More important, it took the Canadiens' legs out from under them. The dagger was felt throughout the now-quiet building, and Montreal had the entire 17-minute intermission to think about what went wrong in the final 10 seconds of their best period of the series.

"Those things happen in games," defenseman Hal Gill said. "It's a fine line and we're just on the wrong side of it. That's frustrating."

One of Boudreau's messages to his team in the second intermission was to pounce early in the third because he didn't feel Montreal could sustain the same energy.

"I didn't think it was impossible, but I thought if we could for 20 minutes muster up a great period that it would be hard (for Montreal) to keep up that pace," Boudreau said.

He was right.

The Caps, who were outshot 21-9 in the second period, had six shots through the first 2 1/2 minutes of the third. They were energized and they finally found reason to celebrate when Ovechkin scored his second goal of the game at 11:09.

Alexander Semin was stickhandling down the left wing boards, and by drawing an extra man to him, he was able to find Ovechkin cutting down the center. Ovechkin got the puck and made a quick move around Gill before firing a wrist shot that beat Carey Price.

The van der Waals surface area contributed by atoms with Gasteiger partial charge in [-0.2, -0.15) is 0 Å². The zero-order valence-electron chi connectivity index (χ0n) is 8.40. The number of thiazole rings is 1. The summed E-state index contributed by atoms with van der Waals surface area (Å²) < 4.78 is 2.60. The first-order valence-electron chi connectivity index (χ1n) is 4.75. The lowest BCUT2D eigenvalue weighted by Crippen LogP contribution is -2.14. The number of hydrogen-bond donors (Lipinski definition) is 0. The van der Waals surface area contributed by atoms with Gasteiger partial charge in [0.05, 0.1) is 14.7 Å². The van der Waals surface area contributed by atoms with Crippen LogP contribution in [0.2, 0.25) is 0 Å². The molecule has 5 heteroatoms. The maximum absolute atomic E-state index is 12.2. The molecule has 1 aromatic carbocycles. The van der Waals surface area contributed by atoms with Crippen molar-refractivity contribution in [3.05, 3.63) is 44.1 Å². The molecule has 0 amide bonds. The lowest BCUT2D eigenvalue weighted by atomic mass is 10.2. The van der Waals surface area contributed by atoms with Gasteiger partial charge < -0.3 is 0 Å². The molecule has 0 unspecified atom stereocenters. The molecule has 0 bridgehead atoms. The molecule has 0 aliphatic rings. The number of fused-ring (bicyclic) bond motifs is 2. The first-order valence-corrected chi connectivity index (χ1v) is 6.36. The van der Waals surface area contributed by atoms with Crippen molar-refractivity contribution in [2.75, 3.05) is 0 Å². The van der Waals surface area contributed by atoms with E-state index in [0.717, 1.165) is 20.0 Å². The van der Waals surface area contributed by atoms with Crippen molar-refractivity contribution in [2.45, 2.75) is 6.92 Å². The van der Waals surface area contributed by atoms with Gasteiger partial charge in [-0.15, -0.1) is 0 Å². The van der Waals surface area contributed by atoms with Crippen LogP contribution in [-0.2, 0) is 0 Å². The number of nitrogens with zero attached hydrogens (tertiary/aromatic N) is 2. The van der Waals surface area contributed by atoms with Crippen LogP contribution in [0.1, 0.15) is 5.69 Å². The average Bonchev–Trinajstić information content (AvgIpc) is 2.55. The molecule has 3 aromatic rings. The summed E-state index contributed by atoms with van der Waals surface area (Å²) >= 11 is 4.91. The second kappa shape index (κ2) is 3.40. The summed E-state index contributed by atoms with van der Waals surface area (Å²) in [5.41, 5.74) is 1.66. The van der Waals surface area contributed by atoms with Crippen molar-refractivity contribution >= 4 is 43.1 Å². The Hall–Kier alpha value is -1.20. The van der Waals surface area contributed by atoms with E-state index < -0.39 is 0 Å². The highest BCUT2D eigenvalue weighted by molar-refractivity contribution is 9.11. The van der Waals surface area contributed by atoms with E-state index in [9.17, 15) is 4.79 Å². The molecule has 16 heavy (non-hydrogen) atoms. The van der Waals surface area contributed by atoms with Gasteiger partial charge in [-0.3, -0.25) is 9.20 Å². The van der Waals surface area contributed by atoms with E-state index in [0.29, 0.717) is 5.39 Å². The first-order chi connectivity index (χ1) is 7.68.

Just 52 seconds later, the quick-strike Caps did it again as Chimera scored on a rebound after Marc-Andre Bergeron turned over the puck behind his own net.

Knuble and Nicklas Backstrom scored empty-net goals around a window-dressing goal by Dominic Moore with 1:18 remaining in the game.

"I can't blame our effort; I thought we had an excellent effort," Montreal coach Jacques Martin said. "I just think you have to give credit to their team. They are the kind of team that if you make mistakes they have skill and talent to capitalize.

"After a dominating second period for us, their goalie was really outstanding, and a mistake at the end of the period on our power play allowed them to tie it," he added. "We came back in the third and made another mistake. People like Ovechkin and (Nicklas) Backstrom, they're elite players and they'll capitalize when they get opportunities."

Varlamov, though, earned his first star for the second straight game because he was brilliant in the second period when the Habs were coming at him in waves -- and the Capitals were parading to the penalty box.